Sensible advice, but who wants sensible?

Ken Simmons
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Consumer Reports — we have dared speak the name here before. It’s a magazine devoted to mitigating our most base and crude materialism, using only information as its weapon.


Anyway, this week the group unleashed its heinous plot to suck the life from the teen driving experience, camouflaged in an article headlined “Five best used cars for teens.”

We’re all friends here. We know how this should go. You trot out on your 16th birthday to write the permit test, do a bit of driving school to accelerate the process, hit the road test and by the time 17 rolls around you’ve got big hours racked up on Mom’s grocery-getter.

A couple of summer jobs and an Auto Trader and you’re ready for that first car. You really want it to be a 2009 or 2010 Chevrolet Malibu?

Of course not.

Not that it is not a good car. Far from it, in fact. CR doesn’t recommend lemons. They’re big on truth, that lot. And here it is, in their own words: “Not exciting, but a good, solid car at an attractive price.”


Not exciting? That’s exactly what we don’t want for our first car. We lust for the excitement a full-blooded, American muscle car can impart. Can’t I have a Mustang, Dad? That classic Charger up the street with the bald tires?

Where’s the adventure? My dad told me stories about replacing a broken leaf spring with a fencepost, just to be able to make it home. How can we expect our kids to build those kinds of life experiences driving a Sonata? That’s the second car on the list.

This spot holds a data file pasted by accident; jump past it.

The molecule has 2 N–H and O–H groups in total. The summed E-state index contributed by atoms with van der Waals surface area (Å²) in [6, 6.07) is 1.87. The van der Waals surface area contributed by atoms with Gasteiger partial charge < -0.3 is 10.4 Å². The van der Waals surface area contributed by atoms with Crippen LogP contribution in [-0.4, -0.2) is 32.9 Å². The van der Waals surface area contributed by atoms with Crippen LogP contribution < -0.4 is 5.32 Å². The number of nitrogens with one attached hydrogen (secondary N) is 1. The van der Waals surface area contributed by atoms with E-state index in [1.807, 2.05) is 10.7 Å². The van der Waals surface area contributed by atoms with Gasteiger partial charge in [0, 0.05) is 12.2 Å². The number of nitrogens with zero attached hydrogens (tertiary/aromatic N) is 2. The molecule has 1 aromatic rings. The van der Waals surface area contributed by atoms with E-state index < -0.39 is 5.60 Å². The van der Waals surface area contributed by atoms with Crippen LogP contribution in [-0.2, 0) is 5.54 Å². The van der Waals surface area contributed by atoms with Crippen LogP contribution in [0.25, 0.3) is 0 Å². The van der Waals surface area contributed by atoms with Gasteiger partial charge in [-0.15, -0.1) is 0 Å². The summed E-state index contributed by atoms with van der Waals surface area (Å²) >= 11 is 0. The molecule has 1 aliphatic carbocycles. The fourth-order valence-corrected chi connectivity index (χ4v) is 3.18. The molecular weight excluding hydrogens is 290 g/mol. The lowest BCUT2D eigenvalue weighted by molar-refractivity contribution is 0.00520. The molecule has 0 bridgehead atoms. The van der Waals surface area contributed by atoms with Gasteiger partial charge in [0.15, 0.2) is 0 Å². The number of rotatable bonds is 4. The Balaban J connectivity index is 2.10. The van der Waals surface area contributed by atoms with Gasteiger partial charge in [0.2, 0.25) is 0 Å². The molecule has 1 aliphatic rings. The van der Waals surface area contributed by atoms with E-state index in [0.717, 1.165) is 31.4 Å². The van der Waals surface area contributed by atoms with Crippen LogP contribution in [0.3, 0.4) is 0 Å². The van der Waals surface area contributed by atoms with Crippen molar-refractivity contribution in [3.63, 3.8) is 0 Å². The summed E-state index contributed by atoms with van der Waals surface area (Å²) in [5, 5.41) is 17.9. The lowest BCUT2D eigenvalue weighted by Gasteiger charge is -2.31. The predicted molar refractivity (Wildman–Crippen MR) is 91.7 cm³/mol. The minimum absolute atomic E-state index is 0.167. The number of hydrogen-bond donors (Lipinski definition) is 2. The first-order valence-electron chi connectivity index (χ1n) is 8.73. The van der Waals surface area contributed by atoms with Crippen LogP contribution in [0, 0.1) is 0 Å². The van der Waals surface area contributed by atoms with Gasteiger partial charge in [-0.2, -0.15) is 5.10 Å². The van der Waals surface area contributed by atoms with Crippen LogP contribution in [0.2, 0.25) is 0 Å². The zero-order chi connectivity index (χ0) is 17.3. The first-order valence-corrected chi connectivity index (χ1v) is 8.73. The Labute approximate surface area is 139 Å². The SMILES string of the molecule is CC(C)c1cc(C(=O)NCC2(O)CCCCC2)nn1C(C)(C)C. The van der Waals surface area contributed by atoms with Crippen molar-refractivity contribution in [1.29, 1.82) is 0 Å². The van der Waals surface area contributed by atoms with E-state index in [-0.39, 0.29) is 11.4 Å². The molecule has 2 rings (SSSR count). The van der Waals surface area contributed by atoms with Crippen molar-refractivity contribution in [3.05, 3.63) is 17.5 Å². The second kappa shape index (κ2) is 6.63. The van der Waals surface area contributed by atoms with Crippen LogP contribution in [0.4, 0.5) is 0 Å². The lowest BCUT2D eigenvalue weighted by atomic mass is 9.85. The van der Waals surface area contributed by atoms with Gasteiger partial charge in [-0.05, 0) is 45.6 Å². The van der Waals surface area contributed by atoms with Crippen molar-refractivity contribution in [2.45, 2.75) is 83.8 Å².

Look, a Sonata is not a young person’s car. I should know, I’ve had a couple. So’s my dad. (That wasn’t the car that needed the wooden suspension assist.) “The highway ride is quite relaxed,” says Consumer Reports, “and most noises are suppressed.”

How will they know it’s running? A teen’s car needs to growl and belch, with the occasional sound of metal grinding upon itself screeching from some hidden place, maybe under the back seat. Teen drivers run on adrenalin and Red Bull. Is it even safe to lull them to premature complacency with “adequate performance” and “impressive fuel economy”?


And no SUVs or trucks, the party-poopers say. Prone to roll over, they say. Difficult to handle, they say.

There are a million cars in the naked city, and you can roll any one of them at any time. Jack up that Jeep, Junior. We’re going flinging mud.

(For the full list, visit

Ken Simmons, The Telegram’s new media editor, breathes exhaust and exhales clean, fresh air. Twitter @Ken_Simmons_NL/


Organizations: Consumer Reports

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